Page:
DESeq2: LRT or WALD guidance
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@f4107e6a
Last seen 4 weeks ago

Hello,

I am hoping to get some guidance on whether I should be choosing LRT vs Wald. I have done both, and do not see too much of a difference in the expression of genes/gene sets but I have also doubted if I am using Wald correctly because of setting the contrasts. Background, I have 5 sample types sorted by their fluorescent color (Red, Green, Red+Green, Red+Green+Blue, Control). I want to see differences in stress pathway expression between all of these colors , so my design = ~color.

dds_no = DESeqDataSetFromMatrix(countData=countData_no,
                             colData=colData_no,
                             design=~color)

The way I have always seen it, this is an all vs all comparison. I have struggled to grasp the all vs all comparison using Wald. From what I have seen on numerous other posts, you do this by setting contrasts?

1] "Intercept"                 "color_green_vs_control"    "color_greenred_vs_control"
[4] "color_red_vs_control"      "color_rgb_vs_control"

So does this mean I need to set additional contrasts with the results function, i.e "color_red_vs_green", etc. And if I had previously not done this and went forward with selecting significant genes and creating heatmaps without setting additional contrasts, that I was not truly looking at all vs all situations? My code without other contrasts:

res_no <- results(dds_no)

rld_no <- rlogTransformation(dds_no)

paths<-assay(rld_no)

df_path3 <- cbind(rownames(res_no), data.frame(res_no, row.names=NULL))

topTable3 <- as.data.frame(df_path3)

sigGeneList3 <- subset(topTable3, abs(log2FoldChange)>=1 & pvalue<=0.05)[,1]

topMatrix3 <- paths3[which(rownames(paths3) %in% sigGeneList3),]


topMatrixPATHS3 <- gsva(data.matrix(topMatrix3),
                       stress_Cao_etal_2017,
                       method="gsva",
                       min.sz=1,
                       max.sz=Inf,
                       kcdf="Gaussian",
                       mx.diff=TRUE,
                       verbose=TRUE)

Now I have read LRT can be used to analyze all levels of a factor at once, which sounds great and easy for me. So I tried:

dds_LRT = DESeq(dds_no,test="LRT", reduced=~1)

res_LRT <- results(dds_LRT)

rld_LRT<- rlogTransformation(dds_LRT)

pathsLRT<-assay(rld_LRT)

df_pathLRT <- cbind(rownames(res_LRT), data.frame(res_LRT, row.names=NULL))


topTableLRT <- as.data.frame(df_pathLRT)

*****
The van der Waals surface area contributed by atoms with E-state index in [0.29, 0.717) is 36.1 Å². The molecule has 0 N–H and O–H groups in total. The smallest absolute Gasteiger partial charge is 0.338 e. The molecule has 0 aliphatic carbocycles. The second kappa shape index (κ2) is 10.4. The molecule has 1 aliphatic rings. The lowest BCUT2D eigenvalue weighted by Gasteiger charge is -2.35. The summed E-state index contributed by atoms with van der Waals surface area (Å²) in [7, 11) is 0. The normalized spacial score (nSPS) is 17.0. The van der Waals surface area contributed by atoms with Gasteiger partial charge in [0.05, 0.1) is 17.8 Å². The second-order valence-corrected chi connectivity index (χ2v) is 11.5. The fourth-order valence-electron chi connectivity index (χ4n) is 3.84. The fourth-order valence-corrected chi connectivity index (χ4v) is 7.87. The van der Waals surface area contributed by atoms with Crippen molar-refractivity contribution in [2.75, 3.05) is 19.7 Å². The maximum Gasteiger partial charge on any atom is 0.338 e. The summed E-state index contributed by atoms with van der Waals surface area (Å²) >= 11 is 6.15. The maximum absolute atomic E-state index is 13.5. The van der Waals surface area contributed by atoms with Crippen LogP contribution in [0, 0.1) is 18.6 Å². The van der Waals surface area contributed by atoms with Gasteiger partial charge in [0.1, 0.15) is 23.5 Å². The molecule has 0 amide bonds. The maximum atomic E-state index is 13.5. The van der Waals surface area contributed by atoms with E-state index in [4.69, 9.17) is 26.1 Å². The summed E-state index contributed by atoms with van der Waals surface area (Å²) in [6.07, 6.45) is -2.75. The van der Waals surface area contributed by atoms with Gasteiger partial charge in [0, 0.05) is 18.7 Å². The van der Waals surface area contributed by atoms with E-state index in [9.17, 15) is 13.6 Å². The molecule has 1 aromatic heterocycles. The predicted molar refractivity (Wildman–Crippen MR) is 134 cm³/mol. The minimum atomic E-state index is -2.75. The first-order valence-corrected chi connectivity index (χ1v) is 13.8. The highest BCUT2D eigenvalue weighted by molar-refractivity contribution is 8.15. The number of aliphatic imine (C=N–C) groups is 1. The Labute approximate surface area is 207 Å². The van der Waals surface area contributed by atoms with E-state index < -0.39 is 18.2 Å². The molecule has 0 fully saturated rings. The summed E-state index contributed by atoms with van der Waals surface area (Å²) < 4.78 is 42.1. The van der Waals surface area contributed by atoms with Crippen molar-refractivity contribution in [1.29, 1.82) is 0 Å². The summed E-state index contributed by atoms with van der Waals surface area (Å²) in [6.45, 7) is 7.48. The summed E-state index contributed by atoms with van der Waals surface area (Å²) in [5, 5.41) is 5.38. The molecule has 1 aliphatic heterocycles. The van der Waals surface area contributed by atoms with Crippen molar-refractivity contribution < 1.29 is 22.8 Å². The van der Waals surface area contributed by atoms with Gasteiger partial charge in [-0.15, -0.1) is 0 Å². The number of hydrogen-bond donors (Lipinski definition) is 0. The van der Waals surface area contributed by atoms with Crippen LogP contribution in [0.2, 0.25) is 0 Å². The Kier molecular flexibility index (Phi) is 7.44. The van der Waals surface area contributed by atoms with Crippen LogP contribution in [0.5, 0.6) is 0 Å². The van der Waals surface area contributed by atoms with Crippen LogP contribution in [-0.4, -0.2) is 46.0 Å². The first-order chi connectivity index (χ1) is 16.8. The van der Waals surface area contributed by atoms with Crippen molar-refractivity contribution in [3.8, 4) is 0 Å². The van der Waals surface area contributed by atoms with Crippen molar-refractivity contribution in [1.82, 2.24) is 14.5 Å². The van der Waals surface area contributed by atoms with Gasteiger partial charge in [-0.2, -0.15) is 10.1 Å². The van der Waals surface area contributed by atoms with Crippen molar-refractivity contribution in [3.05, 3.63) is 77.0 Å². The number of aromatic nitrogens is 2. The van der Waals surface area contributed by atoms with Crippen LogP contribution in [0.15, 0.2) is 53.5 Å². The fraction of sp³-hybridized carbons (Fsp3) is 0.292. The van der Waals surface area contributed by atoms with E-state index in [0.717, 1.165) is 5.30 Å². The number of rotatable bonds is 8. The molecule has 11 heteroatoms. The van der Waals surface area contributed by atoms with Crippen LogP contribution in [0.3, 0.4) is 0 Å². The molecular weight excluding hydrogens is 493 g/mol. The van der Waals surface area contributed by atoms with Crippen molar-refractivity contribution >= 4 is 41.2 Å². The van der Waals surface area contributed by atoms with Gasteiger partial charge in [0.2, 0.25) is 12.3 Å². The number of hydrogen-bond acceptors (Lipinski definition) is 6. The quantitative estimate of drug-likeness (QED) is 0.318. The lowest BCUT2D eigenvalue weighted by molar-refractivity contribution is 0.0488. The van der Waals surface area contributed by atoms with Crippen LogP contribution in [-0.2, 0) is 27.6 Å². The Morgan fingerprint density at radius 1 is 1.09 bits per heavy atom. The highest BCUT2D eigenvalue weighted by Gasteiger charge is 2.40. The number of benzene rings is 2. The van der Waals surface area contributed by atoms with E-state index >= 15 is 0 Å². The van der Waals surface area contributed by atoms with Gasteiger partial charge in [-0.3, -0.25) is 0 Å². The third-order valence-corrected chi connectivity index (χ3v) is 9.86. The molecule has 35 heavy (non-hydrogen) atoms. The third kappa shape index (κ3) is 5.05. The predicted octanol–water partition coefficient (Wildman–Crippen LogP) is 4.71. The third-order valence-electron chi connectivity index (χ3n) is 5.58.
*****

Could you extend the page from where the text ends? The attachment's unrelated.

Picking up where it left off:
sigGeneListLRT <- subset(topTableLRT,  padj<=0.05)[,1]

topMatrixLRT <- pathsLRT[which(rownames(pathsLRT) %in% sigGeneListLRT),]


topMatrixPATHSLRT <- gsva(data.matrix(topMatrixLRT),
                       stress_Cao_etal_2017,
                       method="gsva",
                       min.sz=1,
                       max.sz=Inf,
                       kcdf="Gaussian",
                       mx.diff=TRUE,
                       verbose=TRUE)

But now I am uncertain if LRT is right for me based on this quote from another post. "If you want to test comparisons of pairs of levels of disease, you should be using the Wald test (the standard DESeq() workflow), instead of the LRT. The LRT is for testing all levels of disease at once."

Long story short, should I use Wald or LRT?

Thank you very much in advance! Morgan

DESeq2 RNASeq DifferentialExpression • 101 views
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Entering edit mode
ATpoint ▴ 850
@atpoint-13662
Last seen 16 hours ago
Germany

The technical part of Wald vs LRT has been asked before, e.g. Difference in Wald and LRT test for two condition RNAseq data. and the LRT is also extensively described in the manual, see http://bioconductor.org/packages/devel/bioc/vignettes/DESeq2/inst/doc/DESeq2.html#likelihood-ratio-test

Probably in your case the Wald is preferred as you get shrunken fold changes for each contrast which is useful for rankings (e.g. GSEA input).

I have struggled to grasp the all vs all comparison using Wald

You need the contrasts argument of results for that as described in the vignette. You have 10 possible contrasts here:

unique_combn <- combn(c("green", "greenred", "red", "rgb", "control"), 2)

contrasts <- lapply(1:ncol(unique_combn), function(x){

  c("color", unique_combn[1,x], unique_combn[2,x])

})
names(contrasts) <- unlist(lapply(contrasts, function(x) paste(x[2], x[3], sep = "_vs_")))

contrasts

> contrasts
$green_vs_greenred
[1] "color"    "green"    "greenred"

$green_vs_red
[1] "color" "green" "red"  

$green_vs_rgb
[1] "color" "green" "rgb"  

$green_vs_control
[1] "color"   "green"   "control"

$greenred_vs_red
[1] "color"    "greenred" "red"     

$greenred_vs_rgb
[1] "color"    "greenred" "rgb"     

$greenred_vs_control
[1] "color"    "greenred" "control" 

$red_vs_rgb
[1] "color" "red"   "rgb"  

$red_vs_control
[1] "color"   "red"     "control"

$rgb_vs_control
[1] "color"   "rgb"     "control"

...so feed them individually into results as results(..., contrast=contrasts[["green_vs_greenred"]], ...) to get the results table per contrast. It is then on you how to proceed, e.g. collecting DEGs from all contrasts and putting them into a heatmap to visualize patterns.

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